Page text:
Wander over to the mountains on the opposing side of St. John’s Fortress – a stone path weaves up the side as you snake up a large number of switchbacks. You’re provided fantastic views of Kotor and the towns running along the Bay of Kotor. This hike begins on the opposite side of the bay from the barricaded old town. A little challenging to find the start, a man that lives right there nicely guided us. The views from the top give you a pleasing view of Tivat, another town nestled on a bay bleeding into the Adriatic Sea. Fort Vrmac, the ruined Austro-Hungarian Fortress from WWI, is at the top, and the structure is abandoned, I suppose, once it was no longer deemed useful. Well, almost abandoned. A strange little man, and his goats and pigs, are living in a rundown building on the grounds. And the fort is clearly now used for alcohol consumption and fornication, evidenced by the trash it’s visitors have left behind. I’m not sure why the structure would ever illicit the desire to remove one’s clothing and engage in coitus, but to each their own? The place is dark, dank, dirty and filled with ghoulish spiders.

Now for the dingy, bleak and foreboding abandoned fortress… if WordPress will actually allow them to show. Stupid technology.

Make sure to wander the old town. Unlike some of the bazaars, most of the shops have shelves lined with unique goodies. While gallivanting through the Venice-esk city, be mindful of the gazillions of cats you were assuredly encounter. As the title implies, cats rule Kotor. The little fuckers even have a museum dedicated to them. And make sure to stop into the store “Cats of Kotor,” the owners make some very unique items dedicated to the animals. Legend has it that cats saved the city from the Black Plague in the 1500s. The felines chased away, and ate, the disease ridden rats, keeping the epidemic away. Legends are far better that the truth! Enjoy a multitude of pussy photos that were snapped throughout out time there in the below little slideshow!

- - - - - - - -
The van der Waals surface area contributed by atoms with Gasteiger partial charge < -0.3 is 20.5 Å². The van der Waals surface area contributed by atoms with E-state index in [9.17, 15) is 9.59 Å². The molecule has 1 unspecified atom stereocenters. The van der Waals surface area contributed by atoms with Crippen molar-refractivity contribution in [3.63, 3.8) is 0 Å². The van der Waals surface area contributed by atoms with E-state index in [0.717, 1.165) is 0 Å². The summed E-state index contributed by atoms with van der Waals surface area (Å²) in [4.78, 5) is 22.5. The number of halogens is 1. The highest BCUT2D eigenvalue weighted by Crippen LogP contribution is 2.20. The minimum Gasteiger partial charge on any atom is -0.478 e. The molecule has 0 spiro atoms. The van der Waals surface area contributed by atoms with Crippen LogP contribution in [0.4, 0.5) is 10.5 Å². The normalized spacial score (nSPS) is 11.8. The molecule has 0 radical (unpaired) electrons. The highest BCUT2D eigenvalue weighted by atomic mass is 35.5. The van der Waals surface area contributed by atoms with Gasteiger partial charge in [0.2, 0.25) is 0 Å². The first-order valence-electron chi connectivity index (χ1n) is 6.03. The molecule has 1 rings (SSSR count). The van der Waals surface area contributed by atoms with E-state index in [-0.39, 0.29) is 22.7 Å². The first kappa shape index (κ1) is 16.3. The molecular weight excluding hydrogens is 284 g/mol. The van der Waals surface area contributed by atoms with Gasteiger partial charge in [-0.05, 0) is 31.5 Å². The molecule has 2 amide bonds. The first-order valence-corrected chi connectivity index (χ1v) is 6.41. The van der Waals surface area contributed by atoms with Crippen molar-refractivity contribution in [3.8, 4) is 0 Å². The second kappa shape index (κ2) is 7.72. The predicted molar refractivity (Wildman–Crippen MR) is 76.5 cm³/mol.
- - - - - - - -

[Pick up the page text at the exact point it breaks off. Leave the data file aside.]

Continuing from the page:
Last but not least, we failed to venture very far for our dining options while there. While we did visit a few small cafes for coffee, to include the one below our apartment where Pavle’s Uncle is a proprietor, we either cooked meals in the suite or went to one of the few establishments open until curfew, Cesare Old Town Restaurant. Since lockdown had effected patron numbers, employee numbers were also decreased, and we had the same waiter every time we stepped foot inside Cesare’s. The Serbian’s name is Dragan. We became so well acquainted with Dragan, that he made sure to “reserve” a table for us each night! We talked about his desire to move to the States with his fiance, he introduced us to some ex-pats that live in Montenegro now, we laughed about life, and drank pretty much anything Dragan placed in front of us, no matter the color! In fact, we are still in touch with him via the wonders of WhatsApp. Gotta love technology sometimes!

“A meal without wine is like a day without sun.” ~ Pescarla Dekaderon

As mentioned in the Sarajevo post, I made the command decision to wing it for the COVID test we needed to reenter Bosnia and make the flight home. Pavle to the rescue again! He advised it would cost 49 Euros in order to get a PCR test with results same day at Moj Laboratory. Winner! And I can attest to the fact that it was sound advice, as we got our results in plenty of time. In fact, we not only used this test to gain entry into Bosnia, but we also used it to get back home to the States. With a single hour to spare! In order to get on the plane bound for Dulles airport, we had to have a result no more than 72 hours old. We were sitting pretty at 71 HOURS!

And because it’s expected, and I have yet to post them… handstand photographs! I’m minuscule in the one. If I didn’t know where to look for my inverted body, I’d have forgotten I was there! Look towards the middle left of the photo.

Since I have already covered Sarajevo, Part 2. Therefore, it is on to Albania, and Shkodër to be exact. Doviđenja, or just Ćao, for a happy goodbye in Montenegrin.